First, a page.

List of structural problems with Duo’s vocabulary training/spaced repetition
Hi! I am a regular user, who finished the German tree long ago, but who have continued to use the vocabulary training for repetition. In doing that, I've noticed some problems (or properties of the learning system that I perceive as problems), which I've tried to list below. Some of it is immediately obvious, some of it only become a problem at a higher level.
I appreciate Duolingo a lot, so this isn't meant as complaining, but as part of a constructive discussion about how its methods for learning can be made even better. (It is possible that some of the things below have been improved recently, and that I just haven't noticed it yet. In that case I apologise.)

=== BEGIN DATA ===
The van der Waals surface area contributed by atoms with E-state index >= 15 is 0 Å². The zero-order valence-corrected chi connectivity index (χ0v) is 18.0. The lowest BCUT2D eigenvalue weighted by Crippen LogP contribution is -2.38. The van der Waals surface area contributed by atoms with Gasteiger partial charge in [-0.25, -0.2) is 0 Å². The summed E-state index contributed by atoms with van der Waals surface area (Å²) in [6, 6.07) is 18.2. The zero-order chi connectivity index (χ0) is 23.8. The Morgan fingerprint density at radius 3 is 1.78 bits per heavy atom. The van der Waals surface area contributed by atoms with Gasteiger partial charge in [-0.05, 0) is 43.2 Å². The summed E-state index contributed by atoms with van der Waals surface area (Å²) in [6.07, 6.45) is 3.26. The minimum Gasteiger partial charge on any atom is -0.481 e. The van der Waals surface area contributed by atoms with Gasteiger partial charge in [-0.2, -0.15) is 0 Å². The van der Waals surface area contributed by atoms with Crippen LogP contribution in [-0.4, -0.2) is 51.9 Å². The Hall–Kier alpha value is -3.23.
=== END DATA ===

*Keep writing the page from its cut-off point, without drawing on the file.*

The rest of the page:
The timed practice is the most entertaining, but (as many others have pointed out) the lack of time for revision, for checking discussion and for reporting errors make them problematical. This forces the serious learner to chose the non-timed practice.
The non-timed practice, however, is in a way even more problematical. If I get four answers wrong, I fail, and I assume the relevant wrongly answered words get weakened. But what about all the words I did get right? They don’t seem to get strenghtened, and I have to practice them again the next time. This is not only very boring and annoying, but goes against the whole idea/science of spaced repetition. I don’t care if I don’t get any ”game points”, but I shouldn’t have to immediately redo exercises I had no problem getting right.